About PDQPhysician Data Query (PDQ) is the National Cancer Institute's (NCI's) comprehensive cancer information database. The PDQ database contains summaries of the latest published information on cancer prevention, detection, genetics, treatment, supportive care, and complementary and alternative medicine. Most summaries come in two versions. The health professional versions have detailed information written in technical language. The patient versions are written in easy-to-understand, nontechnical language. Both versions have cancer information that is accurate and up to date and most versions are also available in Spanish.PDQ is a service of the NCI. The NCI is part of the National Institutes of Health (NIH). NIH is the federal government's center of biomedical research. The PDQ summaries are based on an independent review of the medical literature. They are not policy statements of the NCI or the NIH.Purpose of This SummaryThis PDQ cancer information summary has current

  9. Renal Cell Cancer Treatment (PDQ®): Treatment - Health Professional Information [NCI] - Get More Information From NCI

    Call 1-800-4-CANCERFor more information, U.S. residents may call the National Cancer Institute's (NCI's) Cancer Information Service toll-free at 1-800-4-CANCER (1-800-422-6237) Monday through Friday from 8:00 a.m. to 8:00 p.m., Eastern Time. A trained Cancer Information Specialist is available to answer your questions.Chat online The NCI's LiveHelp® online chat service provides Internet users with the ability to chat online with an Information Specialist. The service is available from 8:00 a.m. to 11:00 p.m. Eastern time, Monday through Friday. Information Specialists can help Internet users find information on NCI Web sites and answer questions about cancer. Write to usFor more information from the NCI, please write to this address:NCI Public Inquiries Office9609 Medical Center Dr. Room 2E532 MSC 9760Bethesda, MD 20892-9760Search the NCI Web siteThe NCI Web site provides online access to information on cancer, clinical trials, and other Web sites and organizations that offer support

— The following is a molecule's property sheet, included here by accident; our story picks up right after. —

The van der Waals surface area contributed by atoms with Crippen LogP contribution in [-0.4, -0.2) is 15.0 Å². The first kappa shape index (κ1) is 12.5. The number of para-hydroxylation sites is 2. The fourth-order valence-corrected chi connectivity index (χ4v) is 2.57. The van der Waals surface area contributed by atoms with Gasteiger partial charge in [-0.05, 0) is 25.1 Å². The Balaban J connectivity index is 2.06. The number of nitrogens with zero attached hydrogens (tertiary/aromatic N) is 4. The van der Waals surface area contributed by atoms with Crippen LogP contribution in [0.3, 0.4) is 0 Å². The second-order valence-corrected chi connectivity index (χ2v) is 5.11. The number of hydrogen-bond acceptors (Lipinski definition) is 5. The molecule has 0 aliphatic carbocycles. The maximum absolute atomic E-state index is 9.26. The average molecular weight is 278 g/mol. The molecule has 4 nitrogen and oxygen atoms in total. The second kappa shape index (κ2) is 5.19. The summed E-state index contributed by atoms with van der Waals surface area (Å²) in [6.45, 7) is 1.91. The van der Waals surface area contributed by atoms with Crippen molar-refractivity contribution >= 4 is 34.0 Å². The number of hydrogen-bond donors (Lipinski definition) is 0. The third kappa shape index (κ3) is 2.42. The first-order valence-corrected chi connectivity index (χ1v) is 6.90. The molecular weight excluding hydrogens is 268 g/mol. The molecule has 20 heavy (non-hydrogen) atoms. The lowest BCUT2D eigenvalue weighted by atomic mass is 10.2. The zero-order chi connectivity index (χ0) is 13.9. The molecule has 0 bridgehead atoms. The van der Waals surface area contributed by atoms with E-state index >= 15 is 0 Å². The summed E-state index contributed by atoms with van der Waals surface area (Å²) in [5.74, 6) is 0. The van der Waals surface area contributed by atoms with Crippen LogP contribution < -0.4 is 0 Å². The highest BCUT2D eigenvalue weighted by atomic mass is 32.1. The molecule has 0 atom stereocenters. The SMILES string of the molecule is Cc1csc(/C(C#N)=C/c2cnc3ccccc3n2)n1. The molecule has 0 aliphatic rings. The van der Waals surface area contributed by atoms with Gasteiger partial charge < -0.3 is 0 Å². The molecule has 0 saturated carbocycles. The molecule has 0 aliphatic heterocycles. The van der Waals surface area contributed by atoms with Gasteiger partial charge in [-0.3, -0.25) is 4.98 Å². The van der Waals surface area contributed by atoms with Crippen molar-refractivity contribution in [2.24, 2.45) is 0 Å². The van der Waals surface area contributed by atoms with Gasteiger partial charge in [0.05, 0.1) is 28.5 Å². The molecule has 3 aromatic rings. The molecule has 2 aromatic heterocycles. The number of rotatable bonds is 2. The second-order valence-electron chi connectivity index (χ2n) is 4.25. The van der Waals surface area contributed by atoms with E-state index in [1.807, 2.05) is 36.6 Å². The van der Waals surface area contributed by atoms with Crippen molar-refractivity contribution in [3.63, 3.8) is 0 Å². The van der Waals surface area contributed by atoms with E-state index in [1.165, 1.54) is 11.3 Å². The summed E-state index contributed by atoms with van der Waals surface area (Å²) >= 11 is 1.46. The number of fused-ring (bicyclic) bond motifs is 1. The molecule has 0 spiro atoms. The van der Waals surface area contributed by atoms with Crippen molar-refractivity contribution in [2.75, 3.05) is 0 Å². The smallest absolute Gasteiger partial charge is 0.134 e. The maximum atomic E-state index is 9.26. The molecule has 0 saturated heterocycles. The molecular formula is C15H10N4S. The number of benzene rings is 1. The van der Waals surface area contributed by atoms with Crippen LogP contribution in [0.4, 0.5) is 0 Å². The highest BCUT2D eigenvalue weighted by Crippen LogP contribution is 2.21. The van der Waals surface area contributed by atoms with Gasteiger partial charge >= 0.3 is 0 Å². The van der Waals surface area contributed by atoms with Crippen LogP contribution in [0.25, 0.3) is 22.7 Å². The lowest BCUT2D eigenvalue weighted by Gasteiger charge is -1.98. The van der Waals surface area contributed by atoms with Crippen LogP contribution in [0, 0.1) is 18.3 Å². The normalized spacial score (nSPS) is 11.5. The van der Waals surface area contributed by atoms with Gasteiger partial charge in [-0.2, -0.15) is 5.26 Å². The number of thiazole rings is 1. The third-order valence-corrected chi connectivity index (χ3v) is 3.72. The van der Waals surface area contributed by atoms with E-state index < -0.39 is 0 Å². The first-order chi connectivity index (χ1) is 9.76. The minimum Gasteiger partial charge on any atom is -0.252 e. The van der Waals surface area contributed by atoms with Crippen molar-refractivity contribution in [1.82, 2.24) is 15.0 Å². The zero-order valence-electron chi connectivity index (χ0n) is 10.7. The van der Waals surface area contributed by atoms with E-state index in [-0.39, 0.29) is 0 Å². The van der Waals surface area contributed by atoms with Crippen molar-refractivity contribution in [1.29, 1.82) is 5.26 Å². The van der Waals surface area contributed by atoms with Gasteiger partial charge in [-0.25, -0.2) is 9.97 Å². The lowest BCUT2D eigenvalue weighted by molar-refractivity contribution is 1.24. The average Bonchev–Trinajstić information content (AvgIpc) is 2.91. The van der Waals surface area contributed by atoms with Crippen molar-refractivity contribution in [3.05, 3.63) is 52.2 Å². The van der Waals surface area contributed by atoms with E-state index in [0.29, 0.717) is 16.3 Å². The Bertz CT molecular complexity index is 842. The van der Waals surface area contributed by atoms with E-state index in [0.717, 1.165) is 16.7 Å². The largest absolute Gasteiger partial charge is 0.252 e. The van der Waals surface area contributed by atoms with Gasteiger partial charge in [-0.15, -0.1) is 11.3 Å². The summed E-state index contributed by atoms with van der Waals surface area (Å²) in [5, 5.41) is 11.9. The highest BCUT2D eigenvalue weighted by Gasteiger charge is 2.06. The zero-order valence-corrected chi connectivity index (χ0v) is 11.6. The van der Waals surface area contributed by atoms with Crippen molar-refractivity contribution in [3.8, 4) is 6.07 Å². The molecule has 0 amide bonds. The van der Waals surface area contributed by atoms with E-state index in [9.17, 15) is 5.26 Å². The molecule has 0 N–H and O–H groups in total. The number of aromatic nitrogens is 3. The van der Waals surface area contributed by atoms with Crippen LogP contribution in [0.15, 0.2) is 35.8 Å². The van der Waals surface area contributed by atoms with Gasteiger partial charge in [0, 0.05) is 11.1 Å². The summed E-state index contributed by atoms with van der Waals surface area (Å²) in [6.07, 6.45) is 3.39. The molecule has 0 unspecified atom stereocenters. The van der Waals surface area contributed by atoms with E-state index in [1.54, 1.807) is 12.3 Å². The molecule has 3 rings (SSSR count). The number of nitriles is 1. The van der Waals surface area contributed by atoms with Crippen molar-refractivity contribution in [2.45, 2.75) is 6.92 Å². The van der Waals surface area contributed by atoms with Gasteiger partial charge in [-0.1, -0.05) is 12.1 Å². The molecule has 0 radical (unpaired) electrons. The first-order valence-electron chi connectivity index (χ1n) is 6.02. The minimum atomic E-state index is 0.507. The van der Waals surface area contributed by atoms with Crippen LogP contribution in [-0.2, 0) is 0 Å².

10. Newcastle Disease Virus (PDQ®): Complementary and alternative medicine - Health Professional Information [NCI] - General Information

    Information presented in this section about the use of Newcastle disease virus (NDV) in the treatment of human cancer is summarized in a table located at the end of the section.NDV is a paramyxovirus that causes Newcastle disease in a wide variety of birds (most notably, in chickens). Reviewed in [1,2,3] This often fatal disease is characterized by inflammation of respiratory tract and of either the brain or the gastrointestinal tract. Reviewed in [1,2,4,5] NDV can also infect humans, but, in humans, it is generally not very virulent, causing only mild flu-like symptoms or conjunctivitis and/or laryngitis. Reviewed in [1,6,7,8,9,10,11,12,13,14] The perception that NDV can replicate up to 10,000 times better in human cancer cells than in most normal human cells [12,15,16,17,18,19] Reviewed in [2,6,7,8,9,10,13,20,21,22,23] has prompted much interest in this virus as a potential anticancer agent. This phenomenon is apparently caused by defects in intracellular antiviral